There’s more to Lake Toba than just a volcanic lake


  • Asia & Oceania
  • Wednesday, 16 Jan 2019

Two senior Batak ladies get groovy in their folk song singing as a guest enjoying the impromptu performance at the Lumban Suhi Suhi Toruan village in Tomok.

Travelling is probably the best way to do some soul searching. At least that’s what I did late last year when I was sent to Lake Toba in northern Sumatra, Indonesia for work.

I had been to the place two years ago so hearing the familiar sound of “horas” (a greeting in several Indonesian dialects) and seeing the smiling faces of the locals upon arrival brought back some wonderful memories.

Compared to my last trip, getting to Lake Toba this time around was much easier as we landed at Silangit International Airport with AirAsia, which is not even an hour’s flight away from the KL International Airport 2. From Silangit, my group and I took a van to Parapat (two hours away), where we boarded a ferry to the lake.

Covering an area of over 1,700sq km and a depth of 450m, the world’s largest volcanic lake seems more like an ocean. On the ferry ride, I realised just how breathtaking the view was, and I couldn’t help but feel grateful that I could witness such natural wonders.

There’s an island in the middle of Lake Toba called Samosir Island, which is almost the size of Singapore! Parapat and Samosir Island are the main towns in Lake Toba.

The tomb of King Sidabutar, the ancient ruling clan in Tomok on Samosir Island.

There are two jetties offering public ferry rides to and from Samosir Island. One is the Tiga Raja Jetty with ferries that go to Tuktuk, where most of the tourist activities take place. The Ajibata Jetty has car ferries that go to Tomok, another nearby town with tourist attractions. The ferry rides run from early morning to evening and each ride costs about Rp15,000 (RM4).

Samosir Island is the cultural centre of the Batak Toba tribe, one of the six Batak tribes that inhabit the northern and central Sumatra. While the Batak culture has many rituals and traditional practices, each tribe has its own distinctive following, as well as architectural style.

The Batak Toba tribe can be found around Lake Toba and they follow the Christian and Catholic faiths; two other Batak tribes are Muslims.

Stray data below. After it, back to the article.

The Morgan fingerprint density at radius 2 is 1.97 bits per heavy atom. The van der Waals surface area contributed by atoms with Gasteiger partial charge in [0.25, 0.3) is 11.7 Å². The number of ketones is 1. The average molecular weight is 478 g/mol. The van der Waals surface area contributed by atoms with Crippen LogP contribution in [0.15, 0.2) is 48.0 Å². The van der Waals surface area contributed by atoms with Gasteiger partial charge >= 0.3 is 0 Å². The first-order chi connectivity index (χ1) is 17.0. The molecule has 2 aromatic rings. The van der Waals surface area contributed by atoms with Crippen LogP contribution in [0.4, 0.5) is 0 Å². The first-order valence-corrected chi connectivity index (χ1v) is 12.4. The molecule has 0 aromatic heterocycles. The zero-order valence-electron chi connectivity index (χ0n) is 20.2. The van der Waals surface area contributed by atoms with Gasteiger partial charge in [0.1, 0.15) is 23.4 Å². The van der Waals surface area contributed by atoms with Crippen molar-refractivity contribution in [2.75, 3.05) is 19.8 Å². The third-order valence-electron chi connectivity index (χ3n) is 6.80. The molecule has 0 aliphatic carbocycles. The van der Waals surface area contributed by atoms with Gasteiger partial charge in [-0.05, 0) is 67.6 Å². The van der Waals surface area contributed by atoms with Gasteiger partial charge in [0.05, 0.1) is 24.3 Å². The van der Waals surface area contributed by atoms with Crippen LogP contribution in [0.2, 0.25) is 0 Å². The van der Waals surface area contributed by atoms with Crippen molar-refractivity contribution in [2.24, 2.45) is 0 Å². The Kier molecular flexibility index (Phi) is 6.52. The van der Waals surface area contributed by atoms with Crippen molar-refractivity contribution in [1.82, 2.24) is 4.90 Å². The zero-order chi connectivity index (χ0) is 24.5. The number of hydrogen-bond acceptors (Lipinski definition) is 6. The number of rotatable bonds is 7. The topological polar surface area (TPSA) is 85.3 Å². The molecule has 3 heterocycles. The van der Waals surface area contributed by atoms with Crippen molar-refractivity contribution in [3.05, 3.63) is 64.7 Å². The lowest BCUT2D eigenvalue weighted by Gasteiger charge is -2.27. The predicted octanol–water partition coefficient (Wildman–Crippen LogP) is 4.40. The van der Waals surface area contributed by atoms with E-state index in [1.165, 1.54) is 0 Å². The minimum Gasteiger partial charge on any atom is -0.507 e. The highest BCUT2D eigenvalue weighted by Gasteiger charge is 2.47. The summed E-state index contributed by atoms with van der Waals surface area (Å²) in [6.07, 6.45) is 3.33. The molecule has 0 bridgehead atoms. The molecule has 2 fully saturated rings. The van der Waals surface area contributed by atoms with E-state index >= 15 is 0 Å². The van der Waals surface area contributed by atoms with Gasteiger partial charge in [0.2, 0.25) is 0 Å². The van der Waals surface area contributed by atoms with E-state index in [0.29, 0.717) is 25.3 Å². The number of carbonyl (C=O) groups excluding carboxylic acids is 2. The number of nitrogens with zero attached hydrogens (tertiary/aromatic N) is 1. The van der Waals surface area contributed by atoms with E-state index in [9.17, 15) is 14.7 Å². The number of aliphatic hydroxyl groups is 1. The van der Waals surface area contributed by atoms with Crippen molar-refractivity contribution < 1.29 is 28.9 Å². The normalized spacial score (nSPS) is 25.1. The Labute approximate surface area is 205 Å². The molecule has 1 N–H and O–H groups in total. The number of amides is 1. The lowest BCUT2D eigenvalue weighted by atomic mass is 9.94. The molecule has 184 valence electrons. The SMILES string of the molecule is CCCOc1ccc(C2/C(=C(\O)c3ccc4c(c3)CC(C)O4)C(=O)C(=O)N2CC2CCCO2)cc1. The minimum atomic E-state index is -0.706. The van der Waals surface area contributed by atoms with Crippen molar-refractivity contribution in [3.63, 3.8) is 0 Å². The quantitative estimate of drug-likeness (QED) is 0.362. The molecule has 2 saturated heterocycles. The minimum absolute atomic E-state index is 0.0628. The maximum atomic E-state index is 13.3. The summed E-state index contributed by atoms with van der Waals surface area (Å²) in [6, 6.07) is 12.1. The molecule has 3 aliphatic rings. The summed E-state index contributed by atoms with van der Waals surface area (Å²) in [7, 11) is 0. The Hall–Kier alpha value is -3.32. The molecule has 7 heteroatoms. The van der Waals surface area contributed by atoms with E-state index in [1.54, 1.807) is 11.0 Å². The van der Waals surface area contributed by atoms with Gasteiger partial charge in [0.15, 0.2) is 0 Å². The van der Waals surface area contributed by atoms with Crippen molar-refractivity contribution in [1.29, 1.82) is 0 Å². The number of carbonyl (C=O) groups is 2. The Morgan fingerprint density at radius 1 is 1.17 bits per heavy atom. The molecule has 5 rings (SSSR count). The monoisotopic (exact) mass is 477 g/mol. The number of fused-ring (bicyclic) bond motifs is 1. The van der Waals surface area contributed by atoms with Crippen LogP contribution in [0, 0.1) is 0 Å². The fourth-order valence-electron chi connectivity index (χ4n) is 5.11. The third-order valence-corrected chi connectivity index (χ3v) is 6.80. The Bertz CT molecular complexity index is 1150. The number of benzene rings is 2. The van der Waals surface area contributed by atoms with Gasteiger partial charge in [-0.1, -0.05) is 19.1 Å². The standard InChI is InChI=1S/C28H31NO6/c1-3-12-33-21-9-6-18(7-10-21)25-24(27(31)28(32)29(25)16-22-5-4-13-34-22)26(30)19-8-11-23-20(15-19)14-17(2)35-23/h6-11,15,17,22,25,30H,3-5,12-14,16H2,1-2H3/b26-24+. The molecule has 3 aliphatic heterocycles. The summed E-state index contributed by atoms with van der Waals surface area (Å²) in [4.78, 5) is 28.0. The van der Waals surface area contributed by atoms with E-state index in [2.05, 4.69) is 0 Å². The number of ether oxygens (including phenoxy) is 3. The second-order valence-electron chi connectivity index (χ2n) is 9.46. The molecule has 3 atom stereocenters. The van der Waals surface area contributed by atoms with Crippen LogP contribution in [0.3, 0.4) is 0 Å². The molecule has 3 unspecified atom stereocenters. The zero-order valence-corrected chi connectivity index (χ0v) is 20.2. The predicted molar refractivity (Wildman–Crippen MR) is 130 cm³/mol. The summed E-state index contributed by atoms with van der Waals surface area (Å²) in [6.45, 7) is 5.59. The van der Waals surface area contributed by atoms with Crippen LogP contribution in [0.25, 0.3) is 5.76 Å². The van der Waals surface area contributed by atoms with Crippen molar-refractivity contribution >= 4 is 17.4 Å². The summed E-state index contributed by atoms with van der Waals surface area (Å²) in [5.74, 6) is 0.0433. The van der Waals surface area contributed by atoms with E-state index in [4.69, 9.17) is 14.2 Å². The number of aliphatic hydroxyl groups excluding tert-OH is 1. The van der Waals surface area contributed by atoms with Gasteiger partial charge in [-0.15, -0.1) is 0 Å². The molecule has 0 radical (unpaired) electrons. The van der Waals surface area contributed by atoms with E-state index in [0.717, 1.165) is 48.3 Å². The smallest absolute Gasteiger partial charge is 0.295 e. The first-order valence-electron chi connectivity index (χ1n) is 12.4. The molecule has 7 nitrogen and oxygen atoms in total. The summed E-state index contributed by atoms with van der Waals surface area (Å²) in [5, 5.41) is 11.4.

Horas is the traditional greeting of the Batak Toba community, as well as the Simalungun and Mandailing tribes. Often used to say hello, it can also be used to wish someone good health or to say goodbye. Other useful Batak words are “mau lia teh” (thank you), “mau lia teh gudang” (thank you very much) and “li soy” (cheers).

Two senior Batak ladies get groovy in their folk song singing as a guest enjoying the impromptu performance at the Lumban Suhi Suhi Toruan village in Tomok.

Batak Toba’s rumah adat or traditional houses are among the most distinctive in Indonesia, with roofs that curve upwards like horns, complete with finely decorated wood carvings and multifunction corners inside. The curved roof, which sees the back portion higher than the front, indicates that descendants who live in the building will do well in life.

The gecko symbols that are often seen on traditional Batak buildings and monuments signify the Batak people’s ability to survive anywhere, just like the animal.

You can see all these in Huta Siallagan, an ancient village that showcases the unique culture of the Bataks. Besides seeing the traditional Bolon and Sopo rumah adat, there are also two sets of large stone chairs and table called Batu Persidangan that are believed to be more than 200 years old. One was said to have served as the meeting place, while the other was used for executions.

While most Batak men are often involved in agriculture, a majority of the women specialise in weaving the traditional Batak fabric, ulos. Head to the Lumban Suhi Suhi Toruan village where one can see Batak women either performing folk songs or weaving.

Young Batak women weaving the ulos, a traditional fabric at the Lumban Suhi Suhi Toruan village in Tomok.

The weather is usually breezy and cool around the island although at times it does get a little warm at mid-day. Many guesthouses around Tuktuk do not have fans or air conditioners.

Remember to take your time exploring the place and relaxing when in Lake Toba. If you’re staying at a lakeside resort, go for a swim in the water. Those who are up for it can even do some cliff diving – just remember to watch out for rocks and shallow surfaces before doing so. Most resorts provide life jackets for guests too, so if you’re not a strong swimmer you may want to use them.